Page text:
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Friday, June 17, 2011

Mr. McIlroy Goes to Washington

His limo arrived without much fanfare. No couriers were sent to announce his arrival, and the press corp hardly noticed his entry among the other emissaries.

And then he stepped up to the podium and entered into the Congressional debate. Just how much did the last round at Augusta National scar him?

The representative from Northern Ireland began his presentation with an emphatic "not at all!"

Rory picGiven how Rory McIlroy played on Thursday, that's not too dramatic an introduction for this post. All he did was post a bogey-free 65 (that's 6 birdies) -- 3 strokes better than second place -- where he hit 17 of 18 greens and basically made U.S. Open golf look pretty ordinary. In fact, when asked about it he said it was a pretty easy round.

Nobody else felt that way. The Top 6 in the world looked like this:
1) Luke Donald -- +3
2) Lee Westwood -- +4
3) Martin Kaymer -- +3
4) Steve Stricker -- +4
5) Phil Mickelson -- +3 (on his birthday, no less!)
6) Matt Kuchar -- +1
Next is #7 Graeme McDowell with a -1 (hey, isn't he supposed to have lost his swing?) and then #8, our "scarred star" McIlroy.

Ok, I'll grant you that it's just the first round and McIlroy has had a habit of getting out of the blocks fast before fading down the stretch. I'll also grant you that the track was dampened a bit by some rain and was therefore easier to run. (Didn't help the favorites, did it?) But if he keeps taking the lead, eventually he's going to get a second wind and sprint to the finish. I'm not giving it to McIlroy until he actually wins, but this is four straight majors where he's displayed some impressive play -- the first round lead in three of them, and missing a playoff by one stroke at the PGA.

There's certainly something there worth watching.

Of the 21 players who broke par, GC noted that most of the recent major winners -- Mickelson and Kaymer notwithstanding -- made up a large percentage:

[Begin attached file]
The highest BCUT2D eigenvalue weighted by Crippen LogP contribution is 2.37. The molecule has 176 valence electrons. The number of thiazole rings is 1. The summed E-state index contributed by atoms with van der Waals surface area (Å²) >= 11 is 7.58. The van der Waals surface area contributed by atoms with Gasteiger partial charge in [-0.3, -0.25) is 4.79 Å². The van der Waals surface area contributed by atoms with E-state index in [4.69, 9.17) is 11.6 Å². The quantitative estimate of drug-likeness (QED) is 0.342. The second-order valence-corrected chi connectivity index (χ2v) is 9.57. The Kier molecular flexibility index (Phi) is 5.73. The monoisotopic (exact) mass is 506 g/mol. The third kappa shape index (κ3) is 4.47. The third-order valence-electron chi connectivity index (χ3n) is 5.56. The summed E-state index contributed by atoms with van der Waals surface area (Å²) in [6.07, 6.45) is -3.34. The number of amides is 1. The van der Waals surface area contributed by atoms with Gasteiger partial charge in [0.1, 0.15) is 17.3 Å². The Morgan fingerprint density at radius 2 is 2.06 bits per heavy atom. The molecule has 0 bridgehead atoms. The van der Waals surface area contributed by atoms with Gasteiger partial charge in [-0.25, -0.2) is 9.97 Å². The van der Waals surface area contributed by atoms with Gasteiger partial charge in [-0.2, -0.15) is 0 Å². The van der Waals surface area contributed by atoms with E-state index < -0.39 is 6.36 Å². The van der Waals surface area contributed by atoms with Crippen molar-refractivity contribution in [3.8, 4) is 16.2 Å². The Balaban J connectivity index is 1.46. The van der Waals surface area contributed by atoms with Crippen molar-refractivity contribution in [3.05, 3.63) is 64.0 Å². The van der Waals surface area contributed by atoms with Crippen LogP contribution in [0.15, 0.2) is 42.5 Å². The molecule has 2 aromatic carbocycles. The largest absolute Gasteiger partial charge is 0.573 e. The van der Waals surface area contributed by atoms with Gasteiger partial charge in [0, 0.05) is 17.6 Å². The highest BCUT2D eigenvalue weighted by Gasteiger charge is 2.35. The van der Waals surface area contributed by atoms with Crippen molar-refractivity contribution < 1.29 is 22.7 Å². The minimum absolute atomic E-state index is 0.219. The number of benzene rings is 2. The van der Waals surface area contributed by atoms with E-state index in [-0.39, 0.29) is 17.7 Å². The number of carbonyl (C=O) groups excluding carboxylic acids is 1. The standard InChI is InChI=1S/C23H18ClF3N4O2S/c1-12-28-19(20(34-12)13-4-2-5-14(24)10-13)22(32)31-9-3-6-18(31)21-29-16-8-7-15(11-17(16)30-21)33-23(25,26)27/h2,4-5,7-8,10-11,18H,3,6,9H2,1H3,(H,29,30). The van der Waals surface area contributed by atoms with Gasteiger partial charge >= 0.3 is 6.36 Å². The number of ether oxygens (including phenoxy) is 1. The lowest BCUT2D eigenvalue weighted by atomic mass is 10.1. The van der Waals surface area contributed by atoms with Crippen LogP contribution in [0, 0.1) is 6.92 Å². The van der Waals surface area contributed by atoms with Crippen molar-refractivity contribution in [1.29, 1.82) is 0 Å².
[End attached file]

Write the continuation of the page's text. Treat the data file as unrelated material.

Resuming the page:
• Charl Schwartzel (2011 Masters) and Y.E. Yang (2009 PGA) are tied for 2nd (-3).
  • Louis Oosthuizen (2010 Open) is in the group one stroke back at T4. Sergio is also in this group -- remember, he came in 2nd in both the 2008 Open and PGAs, won by Padraig Harrington.
  • Stewart Cink (2009 Open) and Graeme McDowell (2010 U.S. Open) are in the T10 (-1) group. If you allow a "classic," Davis Love III (1997 PGA) is here as well.
  • And if you go back to the group at even par, you'll find both Angel Cabrera (2007 U.S. Open, 2009 Masters), Zach Johnson (2007 Masters), and Padraig Harrington (2008 Open and PGA).
And I've already noted McIlroy's play in the last four majors.

As usual, we have some "regular" players in the mix, like Ryan Palmer, Robert Garrigus, Alvaro Quiros, Henrik Stenson, and Bubba Watson. (I love the fact that we're actually gonna have a "low Bubba" in this major -- 2001 U.S. Am champion Bubba Dickerson is currently a single stroke ahead of Bubba Watson.) And there are the "stories," like last week's Italian Open winner Robert Rock, who had visa problems and teed it up Thursday without a full night's sleep or a practice round... and posted a 1-under 70.

But the big story right now -- assuming Sergio doesn't give us a fairytale ending -- is that the U.S. Open trophy may be on its way back to Ireland for another year. Unless some American becomes a Congressional leader by Sunday night, this period of "golf détente" may stretch out indefinitely...

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